After news broke that former US President Donald Trump would launch a line of non-fungible trading cards (NFTs) in his likeness, it is worth remembering that he was not always open to the cryptocurrency sector.
In fact, Donald Trump’s batch of 45,000 NFTs minted on the Polygon (MATIC) blockchain was met with hype after he announced the launch on his social media platform. social truth On December 15th, it quickly sold out at the original price of $99.
Trump NFT holders are also given the chance to win a dinner with the former president, play golf with him at his golf club, make Zoom calls, have a face-to-face meeting with Trump, as well as receive autographed memorabilia from Trump himself.
Trump wasn’t always a fan
Having said that, Trump started out with a very skeptical attitude towards the new asset class, Indicates In July 2019, when he was still in the White House, he wasn’t impressed with virtual assets with “highly volatile” value:
Two years later, the former president referred to Bitcoin (BTC) as a “scam” and said he didn’t like it “because it’s another currency to compete with the dollar,” which he wanted to be “the currency of the world.” As he explained:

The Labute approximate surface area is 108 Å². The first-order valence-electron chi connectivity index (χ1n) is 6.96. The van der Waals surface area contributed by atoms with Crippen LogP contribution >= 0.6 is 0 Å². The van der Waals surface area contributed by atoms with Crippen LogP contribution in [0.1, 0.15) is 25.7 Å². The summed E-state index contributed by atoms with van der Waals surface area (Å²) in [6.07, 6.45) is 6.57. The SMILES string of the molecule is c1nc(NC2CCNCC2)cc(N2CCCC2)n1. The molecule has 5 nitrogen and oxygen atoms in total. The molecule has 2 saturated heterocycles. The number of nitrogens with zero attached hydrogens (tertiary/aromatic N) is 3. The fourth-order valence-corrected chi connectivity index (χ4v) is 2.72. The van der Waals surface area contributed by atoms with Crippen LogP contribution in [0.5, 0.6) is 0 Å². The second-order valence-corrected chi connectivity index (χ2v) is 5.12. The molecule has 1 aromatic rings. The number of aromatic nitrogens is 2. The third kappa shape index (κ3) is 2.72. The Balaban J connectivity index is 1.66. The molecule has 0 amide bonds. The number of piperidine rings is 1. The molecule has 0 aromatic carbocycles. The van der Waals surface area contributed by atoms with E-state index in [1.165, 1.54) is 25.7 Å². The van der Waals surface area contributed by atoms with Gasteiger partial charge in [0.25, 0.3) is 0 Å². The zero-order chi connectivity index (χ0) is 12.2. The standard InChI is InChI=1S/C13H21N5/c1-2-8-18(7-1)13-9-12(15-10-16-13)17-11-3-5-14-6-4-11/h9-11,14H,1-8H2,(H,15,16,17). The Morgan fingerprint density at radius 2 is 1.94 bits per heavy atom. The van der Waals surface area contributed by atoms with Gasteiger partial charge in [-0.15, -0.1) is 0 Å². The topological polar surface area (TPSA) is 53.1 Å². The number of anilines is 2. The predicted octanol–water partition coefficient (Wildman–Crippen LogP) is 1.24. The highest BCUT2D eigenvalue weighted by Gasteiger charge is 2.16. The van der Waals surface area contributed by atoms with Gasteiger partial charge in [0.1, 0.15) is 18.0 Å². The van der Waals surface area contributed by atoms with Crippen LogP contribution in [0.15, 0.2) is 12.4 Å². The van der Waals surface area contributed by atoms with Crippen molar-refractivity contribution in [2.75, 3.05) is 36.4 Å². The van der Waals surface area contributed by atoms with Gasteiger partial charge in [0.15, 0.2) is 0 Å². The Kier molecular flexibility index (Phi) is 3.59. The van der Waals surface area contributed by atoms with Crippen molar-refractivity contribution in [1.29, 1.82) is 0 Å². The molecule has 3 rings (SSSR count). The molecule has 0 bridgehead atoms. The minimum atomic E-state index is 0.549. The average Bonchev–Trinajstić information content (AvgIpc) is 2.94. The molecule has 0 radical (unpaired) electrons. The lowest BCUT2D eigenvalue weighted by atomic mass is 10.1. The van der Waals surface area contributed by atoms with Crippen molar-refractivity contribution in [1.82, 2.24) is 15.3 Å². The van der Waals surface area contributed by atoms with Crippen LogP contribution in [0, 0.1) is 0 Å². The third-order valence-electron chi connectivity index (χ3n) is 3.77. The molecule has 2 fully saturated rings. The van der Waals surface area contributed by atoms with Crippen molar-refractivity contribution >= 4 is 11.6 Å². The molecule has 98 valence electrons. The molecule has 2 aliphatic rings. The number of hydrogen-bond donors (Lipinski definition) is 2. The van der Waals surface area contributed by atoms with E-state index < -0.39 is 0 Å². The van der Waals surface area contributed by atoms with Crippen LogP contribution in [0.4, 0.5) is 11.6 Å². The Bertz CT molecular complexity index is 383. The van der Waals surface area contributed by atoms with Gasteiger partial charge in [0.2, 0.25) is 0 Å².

“And I don’t think we should have all the bitcoins in the world. I think they should regulate it to a very high degree. (…) take away the dollar and the weight of the dollar.”
Swipe to launch the NFT
When it comes to his latest NFT adventure, not all Trump supporters are on board. Keith and Kevin Hodge are stand-up comedians and Trump voters, published on Twitter that “Anyone who told Trump to do this should be fired.”
in another place MailThey said:
“Man, when all the Patriots are looking for is hope for the future of our country, and Trump pisses everyone off with a “big ad” and then puts out a low-quality NFT rally video as an “ad,” he’s driving people away…atans.”
Meanwhile, Trump’s digital trading card resell continues, with trading volume surpassing 7,092 ETH on the NFT trading platform. open seaIt’s currently worth around $6.63 million, factoring in the price of Ethereum at the time of publication.
Interestingly, not all proceeds from the sale will go to the Trump 2024 campaign, but will instead go to the former president himself under a licensing deal, which some of his aides have expressed concern about, The New York Times Michael C. Bender and Maggie Habermann reported.
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